There are some disagreements, however, about the meaning of the prohibition on religious coercion. In the United States, we take the position that every citizen should remain free, not only to enter a particular religion, but also to leave it and join another. We make no distinction between liberty of entrance and liberty of exit. Government cannot force citizens to accept a particular faith, or to remain in it once they have accepted it. And neither can the leaders of religious communities. Although apostasy may be a sin before God punishable in the world to come, we do not regard apostasy as a crime subject to legal punishment in this world. Moreover, an individual's standing as an American citizen is not affected by his religious affiliation, or by changes in that affiliation.

This endorsement of religious liberty, to which all Americans now subscribe, was a matter of intense disagreement earlier in our history. As you may know, my country grew through waves of immigration. During the 19th century, millions of immigrants were Catholics. And at that time recently as the 19th century, the Catholic Church rejected the principle of religious liberty, and also democracy and the Enlightenment.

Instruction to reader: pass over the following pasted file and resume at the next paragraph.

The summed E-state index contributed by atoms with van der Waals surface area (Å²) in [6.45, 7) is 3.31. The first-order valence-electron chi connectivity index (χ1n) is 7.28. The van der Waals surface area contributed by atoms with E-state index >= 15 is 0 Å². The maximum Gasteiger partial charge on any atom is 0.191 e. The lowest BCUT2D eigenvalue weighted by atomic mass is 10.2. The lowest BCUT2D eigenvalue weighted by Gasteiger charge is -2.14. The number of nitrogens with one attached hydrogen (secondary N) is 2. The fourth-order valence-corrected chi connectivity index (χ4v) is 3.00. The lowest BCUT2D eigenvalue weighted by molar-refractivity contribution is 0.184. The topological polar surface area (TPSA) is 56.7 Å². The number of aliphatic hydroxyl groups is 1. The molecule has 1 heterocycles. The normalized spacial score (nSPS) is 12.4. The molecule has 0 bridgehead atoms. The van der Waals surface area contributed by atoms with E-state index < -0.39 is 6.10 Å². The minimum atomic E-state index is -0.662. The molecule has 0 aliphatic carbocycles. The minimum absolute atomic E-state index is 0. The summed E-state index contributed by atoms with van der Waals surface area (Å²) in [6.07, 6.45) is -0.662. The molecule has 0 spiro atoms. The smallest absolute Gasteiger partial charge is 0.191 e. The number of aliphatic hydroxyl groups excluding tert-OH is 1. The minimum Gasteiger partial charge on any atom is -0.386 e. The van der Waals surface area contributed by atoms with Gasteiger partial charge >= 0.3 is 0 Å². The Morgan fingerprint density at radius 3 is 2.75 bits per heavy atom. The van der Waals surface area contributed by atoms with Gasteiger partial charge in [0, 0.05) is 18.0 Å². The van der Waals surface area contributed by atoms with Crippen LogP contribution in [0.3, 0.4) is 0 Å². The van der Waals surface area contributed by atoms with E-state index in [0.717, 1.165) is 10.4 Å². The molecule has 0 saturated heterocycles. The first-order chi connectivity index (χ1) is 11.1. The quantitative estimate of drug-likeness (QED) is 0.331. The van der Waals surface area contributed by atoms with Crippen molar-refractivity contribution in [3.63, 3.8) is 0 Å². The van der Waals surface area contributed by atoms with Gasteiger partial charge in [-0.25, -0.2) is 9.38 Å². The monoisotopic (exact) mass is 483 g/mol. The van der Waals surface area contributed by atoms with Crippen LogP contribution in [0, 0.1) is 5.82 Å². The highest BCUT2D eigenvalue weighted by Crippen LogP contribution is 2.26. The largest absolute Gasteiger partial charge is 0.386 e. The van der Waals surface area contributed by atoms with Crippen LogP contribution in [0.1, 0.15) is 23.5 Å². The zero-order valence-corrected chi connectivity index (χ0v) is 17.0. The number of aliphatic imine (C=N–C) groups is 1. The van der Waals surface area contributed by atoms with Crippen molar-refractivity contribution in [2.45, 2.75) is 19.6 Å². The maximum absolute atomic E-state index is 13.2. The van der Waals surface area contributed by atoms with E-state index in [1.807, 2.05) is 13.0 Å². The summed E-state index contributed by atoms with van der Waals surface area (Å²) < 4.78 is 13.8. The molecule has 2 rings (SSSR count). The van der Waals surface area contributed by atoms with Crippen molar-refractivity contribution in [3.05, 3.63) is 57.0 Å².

In 1864, the head of the Catholic Church, Pope Pius IX, promulgated an authoritative document rejecting democracy, freedom of speech, and freedom of religion. He also issued a "Syllabus of Errors" – a list of beliefs that he condemned as absurd and sinful. Here are some examples: Error 15: "Every man is free to embrace and profess that religion which, guided by the light of reason, he shall consider true." Error 18: "Protestantism is nothing more than another form of the same true Christian religion, in which form it is given to please God equally as in the Catholic Church." Error 77: "In the present day, it is no longer expedient that the Catholic religion should be held as the only religion of the State, to the exclusion of all other forms of worship." In short, the Pope maintained, there is only one true religion, which individuals are not free to reject, and that religion must be the official state religion.

Since then, Catholicism has made its peace with constitutional democracy, rights of religious conscience, and individual liberties generally. In the Second Vatican Council's "Declaration on Religious Liberty" (1965), we find the Church invoking principles such as the "dignity of the human person" and the "human conscience" to support religious freedom and pluralism. We read that "the human person has a right to religious freedom." This means, in particular, that "all men are to be immune from coercion on the part of individuals or of social groups and of any human power, in such wise that no one is to be forced to act in manner contrary to his own beliefs, . . . within due limits." This stance carried broad consequences for the Catholic Church's stance toward political life. Its leaders now seek, not public recognition as the official religion of the country, but only the only the freedom to conduct its worship, communal life, and charitable activities without government interference.